Marina Kidisyuk, co-president of the uOttawa International Genetically Engineered Machine (iGEM) program, will be in Boston with the rest of her team presenting their synthetic biology project at The Giant Jamboree.

This year, the team will be creating a tri-stable switch, modelling cell differentiation in yeast that can ultimately lead to improved regenerative therapies using stem cells while the business outreach team will be exploring the fair use of genetic material between industry and academia via a policy paper all the while using art to create a platform for public engagement. 

The uOttawa team typically consist of 20-25 undergraduate students with varying levels of experience, and 3-4 graduate and faculty advisors who work on aspects of one or more specific projects.

“I was always interested in innovative ideas and I saw iGEM as an opportunity to get involved in a project that is pushing the boundaries of future technology. The field of synthetic biology is still relatively new, but I find it exciting that it could hold many sustainable and non-invasive solutions to unanswered environmental and medical problems today,” says Kidisyuk. This is her second year involved in the program.

Marina, having a particular interest towards the biotechnology industry, chose to study at the Telfer School of Management for its focus on innovation and Ottawa’s multitude of biotechnology companies. She enjoys her field of study as she says: “It [Accounting] is the language of business, and business has the power to turn a creative idea into a real world application which can drastically change our future for the better.”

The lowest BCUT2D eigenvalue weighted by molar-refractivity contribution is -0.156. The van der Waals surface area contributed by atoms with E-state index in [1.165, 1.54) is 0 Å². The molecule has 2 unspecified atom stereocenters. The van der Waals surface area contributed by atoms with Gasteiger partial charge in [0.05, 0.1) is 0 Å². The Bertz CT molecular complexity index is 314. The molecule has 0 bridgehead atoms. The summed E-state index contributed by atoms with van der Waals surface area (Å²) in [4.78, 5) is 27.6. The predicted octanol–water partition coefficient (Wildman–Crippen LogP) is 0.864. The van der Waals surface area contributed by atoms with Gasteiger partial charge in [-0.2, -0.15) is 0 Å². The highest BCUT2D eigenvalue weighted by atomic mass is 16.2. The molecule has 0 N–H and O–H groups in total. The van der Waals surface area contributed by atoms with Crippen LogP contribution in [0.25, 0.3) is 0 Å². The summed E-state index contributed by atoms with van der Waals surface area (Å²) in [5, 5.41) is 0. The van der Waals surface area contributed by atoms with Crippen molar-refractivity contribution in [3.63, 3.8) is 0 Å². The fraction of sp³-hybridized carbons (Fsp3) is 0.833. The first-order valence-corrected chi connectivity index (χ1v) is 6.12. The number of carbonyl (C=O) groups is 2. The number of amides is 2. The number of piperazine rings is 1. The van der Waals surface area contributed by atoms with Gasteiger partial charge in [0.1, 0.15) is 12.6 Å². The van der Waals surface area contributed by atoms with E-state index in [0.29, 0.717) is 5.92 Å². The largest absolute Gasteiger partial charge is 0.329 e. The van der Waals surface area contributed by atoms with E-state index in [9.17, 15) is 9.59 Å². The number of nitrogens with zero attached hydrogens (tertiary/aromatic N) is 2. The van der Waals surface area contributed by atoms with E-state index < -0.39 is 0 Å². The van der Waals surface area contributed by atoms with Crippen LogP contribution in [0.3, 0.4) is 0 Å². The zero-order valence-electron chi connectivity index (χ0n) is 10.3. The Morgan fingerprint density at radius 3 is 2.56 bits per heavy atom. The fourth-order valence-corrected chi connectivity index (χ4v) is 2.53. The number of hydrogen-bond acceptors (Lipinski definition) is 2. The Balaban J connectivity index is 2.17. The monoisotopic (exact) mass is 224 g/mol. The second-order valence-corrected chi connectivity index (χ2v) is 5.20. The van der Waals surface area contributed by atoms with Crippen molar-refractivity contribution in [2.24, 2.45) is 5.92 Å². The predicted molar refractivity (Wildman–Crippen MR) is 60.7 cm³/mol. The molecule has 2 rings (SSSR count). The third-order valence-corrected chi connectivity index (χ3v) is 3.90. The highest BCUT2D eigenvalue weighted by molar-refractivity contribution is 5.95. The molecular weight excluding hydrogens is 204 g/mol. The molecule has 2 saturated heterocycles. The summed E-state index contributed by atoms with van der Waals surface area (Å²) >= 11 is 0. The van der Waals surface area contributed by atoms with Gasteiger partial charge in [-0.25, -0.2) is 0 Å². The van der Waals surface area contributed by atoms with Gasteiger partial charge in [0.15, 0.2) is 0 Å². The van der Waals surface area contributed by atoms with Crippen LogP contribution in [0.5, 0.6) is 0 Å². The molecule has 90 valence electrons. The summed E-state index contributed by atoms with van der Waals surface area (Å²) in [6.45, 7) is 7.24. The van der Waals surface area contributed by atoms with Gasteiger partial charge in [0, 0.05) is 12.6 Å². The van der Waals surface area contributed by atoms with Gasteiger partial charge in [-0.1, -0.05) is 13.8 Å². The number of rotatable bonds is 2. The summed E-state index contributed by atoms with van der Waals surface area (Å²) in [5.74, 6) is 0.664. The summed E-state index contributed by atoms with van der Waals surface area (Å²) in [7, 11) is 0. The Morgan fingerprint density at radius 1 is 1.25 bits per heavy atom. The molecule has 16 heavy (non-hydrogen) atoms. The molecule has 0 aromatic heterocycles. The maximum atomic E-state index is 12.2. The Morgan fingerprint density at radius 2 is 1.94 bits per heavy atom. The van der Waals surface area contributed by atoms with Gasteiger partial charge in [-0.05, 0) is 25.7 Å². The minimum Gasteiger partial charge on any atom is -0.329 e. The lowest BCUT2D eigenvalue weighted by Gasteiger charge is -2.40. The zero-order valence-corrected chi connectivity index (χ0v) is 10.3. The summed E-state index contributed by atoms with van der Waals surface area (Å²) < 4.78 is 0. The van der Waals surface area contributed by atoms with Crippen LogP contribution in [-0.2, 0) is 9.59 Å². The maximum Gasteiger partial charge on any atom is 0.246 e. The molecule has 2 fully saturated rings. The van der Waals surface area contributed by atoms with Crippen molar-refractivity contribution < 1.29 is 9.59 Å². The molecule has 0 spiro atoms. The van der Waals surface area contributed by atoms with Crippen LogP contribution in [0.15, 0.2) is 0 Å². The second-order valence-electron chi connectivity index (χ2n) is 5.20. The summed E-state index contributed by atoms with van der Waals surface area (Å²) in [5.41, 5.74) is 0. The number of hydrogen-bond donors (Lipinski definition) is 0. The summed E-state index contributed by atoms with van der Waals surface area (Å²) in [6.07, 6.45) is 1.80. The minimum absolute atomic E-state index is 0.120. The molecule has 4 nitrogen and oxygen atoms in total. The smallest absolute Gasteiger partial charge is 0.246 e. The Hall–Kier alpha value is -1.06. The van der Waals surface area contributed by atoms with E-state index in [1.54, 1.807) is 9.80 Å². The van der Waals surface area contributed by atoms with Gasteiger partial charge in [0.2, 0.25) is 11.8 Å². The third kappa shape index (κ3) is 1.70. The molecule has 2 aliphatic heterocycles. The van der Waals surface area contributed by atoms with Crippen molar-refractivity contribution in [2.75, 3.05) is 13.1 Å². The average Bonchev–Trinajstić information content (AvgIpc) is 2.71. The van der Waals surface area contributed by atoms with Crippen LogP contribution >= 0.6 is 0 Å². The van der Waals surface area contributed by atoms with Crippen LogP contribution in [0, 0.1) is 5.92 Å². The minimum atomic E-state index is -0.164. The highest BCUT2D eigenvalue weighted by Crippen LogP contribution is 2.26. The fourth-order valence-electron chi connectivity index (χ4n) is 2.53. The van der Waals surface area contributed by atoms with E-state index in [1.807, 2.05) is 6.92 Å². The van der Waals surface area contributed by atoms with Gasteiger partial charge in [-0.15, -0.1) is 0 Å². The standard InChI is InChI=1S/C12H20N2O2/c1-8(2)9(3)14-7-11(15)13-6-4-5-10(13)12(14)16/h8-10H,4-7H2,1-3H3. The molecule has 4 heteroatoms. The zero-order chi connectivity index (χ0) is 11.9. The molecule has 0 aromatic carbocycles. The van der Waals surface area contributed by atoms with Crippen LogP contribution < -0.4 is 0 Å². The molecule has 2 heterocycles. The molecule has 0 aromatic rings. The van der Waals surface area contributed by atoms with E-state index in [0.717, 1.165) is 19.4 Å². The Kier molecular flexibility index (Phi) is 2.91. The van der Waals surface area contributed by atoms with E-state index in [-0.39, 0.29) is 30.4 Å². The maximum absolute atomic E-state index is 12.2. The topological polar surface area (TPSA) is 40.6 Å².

The class that has left the biggest impression on Marina so far has been Business Law with Gilles LeVasseur. “The biggest lesson I learned from him is to plan for and cover every single step in business no matter how trivial you think it is at first, which has served to be invaluable in my experience as someone who is interested in entrepreneurship and intellectual property,” she says.

Marina’s future goals are to bridge the gap between industry and academia. She hopes to be able to connect to students and industry leaders in science so that through collaboration, creative ideas can become reality. She says: “Today biotechnology is at the forefront of leading innovation, and as a business student I want to be involved in making sure that the right inventions can create solutions to unsolved real-world problems.”

Last year, the iGEM uOttawa team received the Silver Medal at the 2014 iGEM Giant Jamboree from among 245 universities world-wide. The Giant Jamboree is taking place at the Hynes Convention Center in Boston from September 24 – 28, 2015.